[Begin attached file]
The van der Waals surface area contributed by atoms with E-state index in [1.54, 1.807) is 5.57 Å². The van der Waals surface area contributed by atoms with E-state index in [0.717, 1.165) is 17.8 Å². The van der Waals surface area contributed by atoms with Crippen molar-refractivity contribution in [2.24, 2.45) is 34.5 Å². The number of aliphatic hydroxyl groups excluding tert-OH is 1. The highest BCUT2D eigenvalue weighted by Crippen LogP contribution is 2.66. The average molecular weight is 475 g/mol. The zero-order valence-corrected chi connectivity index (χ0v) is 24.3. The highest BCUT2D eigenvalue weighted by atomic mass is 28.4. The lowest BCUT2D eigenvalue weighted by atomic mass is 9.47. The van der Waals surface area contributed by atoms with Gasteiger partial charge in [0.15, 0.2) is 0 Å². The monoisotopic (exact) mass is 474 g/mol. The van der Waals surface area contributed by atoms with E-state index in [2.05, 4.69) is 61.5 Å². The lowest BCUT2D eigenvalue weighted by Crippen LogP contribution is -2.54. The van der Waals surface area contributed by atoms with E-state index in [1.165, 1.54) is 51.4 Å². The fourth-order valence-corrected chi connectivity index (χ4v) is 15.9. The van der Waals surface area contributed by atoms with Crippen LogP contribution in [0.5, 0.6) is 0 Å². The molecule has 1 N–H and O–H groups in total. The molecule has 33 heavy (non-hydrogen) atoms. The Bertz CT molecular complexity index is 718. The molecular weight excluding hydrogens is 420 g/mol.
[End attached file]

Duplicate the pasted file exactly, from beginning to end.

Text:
The van der Waals surface area contributed by atoms with E-state index in [1.54, 1.807) is 5.57 Å². The van der Waals surface area contributed by atoms with E-state index in [0.717, 1.165) is 17.8 Å². The van der Waals surface area contributed by atoms with Crippen molar-refractivity contribution in [2.24, 2.45) is 34.5 Å². The number of aliphatic hydroxyl groups excluding tert-OH is 1. The highest BCUT2D eigenvalue weighted by Crippen LogP contribution is 2.66. The average molecular weight is 475 g/mol. The zero-order valence-corrected chi connectivity index (χ0v) is 24.3. The highest BCUT2D eigenvalue weighted by atomic mass is 28.4. The lowest BCUT2D eigenvalue weighted by atomic mass is 9.47. The van der Waals surface area contributed by atoms with Gasteiger partial charge in [0.15, 0.2) is 0 Å². The monoisotopic (exact) mass is 474 g/mol. The van der Waals surface area contributed by atoms with E-state index in [2.05, 4.69) is 61.5 Å². The lowest BCUT2D eigenvalue weighted by Crippen LogP contribution is -2.54. The van der Waals surface area contributed by atoms with E-state index in [1.165, 1.54) is 51.4 Å². The fourth-order valence-corrected chi connectivity index (χ4v) is 15.9. The van der Waals surface area contributed by atoms with Crippen LogP contribution in [0.5, 0.6) is 0 Å². The molecule has 1 N–H and O–H groups in total. The molecule has 33 heavy (non-hydrogen) atoms. The Bertz CT molecular complexity index is 718. The molecular weight excluding hydrogens is 420 g/mol.